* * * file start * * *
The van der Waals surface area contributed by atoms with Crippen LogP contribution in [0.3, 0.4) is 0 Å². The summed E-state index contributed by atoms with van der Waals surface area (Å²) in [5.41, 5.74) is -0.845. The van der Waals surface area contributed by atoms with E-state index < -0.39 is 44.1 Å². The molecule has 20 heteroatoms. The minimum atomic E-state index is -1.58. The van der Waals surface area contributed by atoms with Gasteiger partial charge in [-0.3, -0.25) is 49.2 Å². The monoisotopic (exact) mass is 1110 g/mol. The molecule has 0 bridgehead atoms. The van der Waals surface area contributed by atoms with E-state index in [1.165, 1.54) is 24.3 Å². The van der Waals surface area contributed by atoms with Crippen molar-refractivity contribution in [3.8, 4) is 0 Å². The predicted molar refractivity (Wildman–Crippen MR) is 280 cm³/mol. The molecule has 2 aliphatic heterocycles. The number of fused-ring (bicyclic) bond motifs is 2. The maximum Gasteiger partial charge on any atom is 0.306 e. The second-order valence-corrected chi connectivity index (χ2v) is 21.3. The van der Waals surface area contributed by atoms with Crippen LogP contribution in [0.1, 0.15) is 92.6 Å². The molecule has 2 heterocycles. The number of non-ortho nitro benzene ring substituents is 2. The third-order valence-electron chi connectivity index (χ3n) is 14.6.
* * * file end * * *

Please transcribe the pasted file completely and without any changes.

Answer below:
The van der Waals surface area contributed by atoms with Crippen LogP contribution in [0.3, 0.4) is 0 Å². The summed E-state index contributed by atoms with van der Waals surface area (Å²) in [5.41, 5.74) is -0.845. The van der Waals surface area contributed by atoms with E-state index < -0.39 is 44.1 Å². The molecule has 20 heteroatoms. The minimum atomic E-state index is -1.58. The van der Waals surface area contributed by atoms with Gasteiger partial charge in [-0.3, -0.25) is 49.2 Å². The monoisotopic (exact) mass is 1110 g/mol. The molecule has 0 bridgehead atoms. The van der Waals surface area contributed by atoms with E-state index in [1.165, 1.54) is 24.3 Å². The van der Waals surface area contributed by atoms with Crippen molar-refractivity contribution in [3.8, 4) is 0 Å². The predicted molar refractivity (Wildman–Crippen MR) is 280 cm³/mol. The molecule has 2 aliphatic heterocycles. The number of fused-ring (bicyclic) bond motifs is 2. The maximum Gasteiger partial charge on any atom is 0.306 e. The second-order valence-corrected chi connectivity index (χ2v) is 21.3. The van der Waals surface area contributed by atoms with Crippen LogP contribution in [0.1, 0.15) is 92.6 Å². The molecule has 2 heterocycles. The number of non-ortho nitro benzene ring substituents is 2. The third-order valence-electron chi connectivity index (χ3n) is 14.6.